The Unbearable Lightness of Being

The Unbearable Lightness of Being

by

Milan Kundera

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The Unbearable Lightness of Being: Part 1, Chapter 6 Summary & Analysis

Summary
Analysis
Until Tereza, Tomas made a concerted effort to remove all love from his life. If he allowed himself to love one woman, than his other mistresses would “assume inferior status and become ripe for insurrection,” which is why he doesn’t want anyone to know that he spends the night with Tereza. Tomas never spends the night with his mistresses, but after waking to Tereza holding his hand, he finds that both he and Tereza enjoy sleeping next to one another. 
Tomas’s desire to sleep next to Tereza again suggests that he is falling in love with her, which again is at odds with his light character. His worry that his mistresses will find out and “assume inferior status” again suggests power imbalances, and it implies that Tomas considers Tereza to have more power than his mistresses, but not more than him. She is, after all, the one who sleeps clutching his hand. Kundera’s use of the phrase “ripe for insurrection” mirrors the mounting political tensions of the Prague Spring.
Themes
Sex, Love, and Duality of Body and Soul Theme Icon
Power, Politics, and Inequality Theme Icon
Whenever Tereza spends the night alone in the small flat Tomas has rented for her, she is unable to sleep. In Tomas’s arms, however, Tereza sleeps like a baby. He whispers in her ear and lulls her to sleep with meaningless words. He has “complete control over her sleep,” and each morning when he wakes, Tereza is holding him tightly. Tomas comes to the conclusion that sleeping next to a woman and having sex with a woman are complete opposites. Love is not the desire for sex, Tomas concludes, but the desire to sleep next to someone.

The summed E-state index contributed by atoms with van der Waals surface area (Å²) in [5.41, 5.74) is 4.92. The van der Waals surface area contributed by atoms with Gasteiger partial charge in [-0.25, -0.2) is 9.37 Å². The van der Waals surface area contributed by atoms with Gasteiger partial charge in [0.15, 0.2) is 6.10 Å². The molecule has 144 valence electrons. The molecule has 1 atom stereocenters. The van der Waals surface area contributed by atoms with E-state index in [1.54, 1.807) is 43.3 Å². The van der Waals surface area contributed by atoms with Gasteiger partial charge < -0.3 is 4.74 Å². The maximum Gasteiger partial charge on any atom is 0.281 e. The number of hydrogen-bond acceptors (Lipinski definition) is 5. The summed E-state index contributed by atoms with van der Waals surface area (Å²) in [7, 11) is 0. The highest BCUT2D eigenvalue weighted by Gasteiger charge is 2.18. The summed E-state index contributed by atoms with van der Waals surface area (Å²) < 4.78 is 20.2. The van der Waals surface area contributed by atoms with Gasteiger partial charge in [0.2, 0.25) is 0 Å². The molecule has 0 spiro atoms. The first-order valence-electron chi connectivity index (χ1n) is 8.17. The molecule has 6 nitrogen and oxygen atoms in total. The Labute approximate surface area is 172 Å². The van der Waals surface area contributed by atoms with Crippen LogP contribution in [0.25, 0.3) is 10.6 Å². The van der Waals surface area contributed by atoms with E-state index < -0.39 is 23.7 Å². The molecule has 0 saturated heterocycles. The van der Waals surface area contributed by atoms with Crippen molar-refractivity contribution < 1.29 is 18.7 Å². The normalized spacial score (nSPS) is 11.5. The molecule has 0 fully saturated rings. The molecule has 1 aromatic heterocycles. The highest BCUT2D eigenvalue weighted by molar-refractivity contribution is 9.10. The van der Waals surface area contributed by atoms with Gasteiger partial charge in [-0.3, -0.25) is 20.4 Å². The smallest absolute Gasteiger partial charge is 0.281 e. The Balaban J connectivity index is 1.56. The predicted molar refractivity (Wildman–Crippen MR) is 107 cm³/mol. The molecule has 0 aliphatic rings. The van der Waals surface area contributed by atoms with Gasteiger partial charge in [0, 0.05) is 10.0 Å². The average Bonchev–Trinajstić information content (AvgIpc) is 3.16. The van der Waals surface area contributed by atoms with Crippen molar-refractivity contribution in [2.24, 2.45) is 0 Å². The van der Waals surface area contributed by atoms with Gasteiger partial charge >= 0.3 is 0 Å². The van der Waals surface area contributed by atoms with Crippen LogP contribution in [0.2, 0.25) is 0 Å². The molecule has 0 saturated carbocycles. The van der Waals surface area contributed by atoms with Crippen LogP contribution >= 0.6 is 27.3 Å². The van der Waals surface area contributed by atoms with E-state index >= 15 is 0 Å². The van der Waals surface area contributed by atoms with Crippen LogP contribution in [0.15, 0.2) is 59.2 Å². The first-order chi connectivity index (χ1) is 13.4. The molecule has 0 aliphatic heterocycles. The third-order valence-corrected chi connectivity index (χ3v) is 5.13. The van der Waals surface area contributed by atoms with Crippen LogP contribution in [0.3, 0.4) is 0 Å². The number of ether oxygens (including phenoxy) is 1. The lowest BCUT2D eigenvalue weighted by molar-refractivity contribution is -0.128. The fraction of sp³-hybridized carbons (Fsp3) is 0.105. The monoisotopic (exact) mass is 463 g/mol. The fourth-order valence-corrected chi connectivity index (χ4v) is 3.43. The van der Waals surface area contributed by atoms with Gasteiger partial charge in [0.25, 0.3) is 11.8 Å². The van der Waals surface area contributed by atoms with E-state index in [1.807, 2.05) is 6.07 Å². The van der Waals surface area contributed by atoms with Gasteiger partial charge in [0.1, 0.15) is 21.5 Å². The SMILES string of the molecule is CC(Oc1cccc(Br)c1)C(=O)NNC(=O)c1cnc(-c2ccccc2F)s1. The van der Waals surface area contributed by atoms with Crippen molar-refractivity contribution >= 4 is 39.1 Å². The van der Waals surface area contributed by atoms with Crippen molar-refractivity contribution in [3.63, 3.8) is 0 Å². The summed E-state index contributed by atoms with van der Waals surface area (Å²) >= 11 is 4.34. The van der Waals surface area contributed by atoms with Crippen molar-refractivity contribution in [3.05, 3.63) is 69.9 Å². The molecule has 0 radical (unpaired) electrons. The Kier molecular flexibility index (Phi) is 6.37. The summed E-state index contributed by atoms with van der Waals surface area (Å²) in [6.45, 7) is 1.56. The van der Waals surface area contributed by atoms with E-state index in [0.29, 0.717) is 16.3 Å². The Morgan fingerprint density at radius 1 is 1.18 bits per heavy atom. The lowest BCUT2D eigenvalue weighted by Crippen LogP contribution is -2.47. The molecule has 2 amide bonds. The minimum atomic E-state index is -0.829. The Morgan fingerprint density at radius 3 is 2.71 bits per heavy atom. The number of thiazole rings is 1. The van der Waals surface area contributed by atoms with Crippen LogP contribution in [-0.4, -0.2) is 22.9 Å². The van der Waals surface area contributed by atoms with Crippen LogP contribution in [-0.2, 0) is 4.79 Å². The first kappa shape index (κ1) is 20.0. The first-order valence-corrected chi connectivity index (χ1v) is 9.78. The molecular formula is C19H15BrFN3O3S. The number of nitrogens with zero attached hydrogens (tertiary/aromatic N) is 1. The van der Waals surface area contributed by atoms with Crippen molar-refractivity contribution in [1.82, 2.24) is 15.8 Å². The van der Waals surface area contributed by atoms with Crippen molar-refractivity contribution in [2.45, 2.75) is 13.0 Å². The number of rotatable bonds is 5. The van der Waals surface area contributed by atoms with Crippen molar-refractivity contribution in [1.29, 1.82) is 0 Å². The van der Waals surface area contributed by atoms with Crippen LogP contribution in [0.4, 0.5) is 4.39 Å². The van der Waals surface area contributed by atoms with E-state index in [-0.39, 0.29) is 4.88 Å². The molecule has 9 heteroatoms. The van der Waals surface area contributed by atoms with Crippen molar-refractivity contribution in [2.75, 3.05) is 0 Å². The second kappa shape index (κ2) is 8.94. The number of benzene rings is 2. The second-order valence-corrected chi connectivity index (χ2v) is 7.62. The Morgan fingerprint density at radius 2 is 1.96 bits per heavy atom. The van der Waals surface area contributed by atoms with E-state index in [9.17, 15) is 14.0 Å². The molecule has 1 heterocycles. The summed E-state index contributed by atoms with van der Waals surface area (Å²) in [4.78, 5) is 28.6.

Tomas’s control over Tereza’s sleep illustrates the power he has over her. Tomas often exerts his power in a sexual way, especially with Sabina, but he has “complete control” over Tereza, so much so that he even commands her sleep. Tereza clings to him, almost desperately, which reflects her strong desire to be loved by him. Kundera later suggests that Tereza could have fallen in love with anyone, not just Tomas—an idea hinted at here by the fact that Tomas lulls her with meaningless words rather than specific, important ones.
Themes
Sex, Love, and Duality of Body and Soul Theme Icon
Words and Language Theme Icon
Power, Politics, and Inequality Theme Icon
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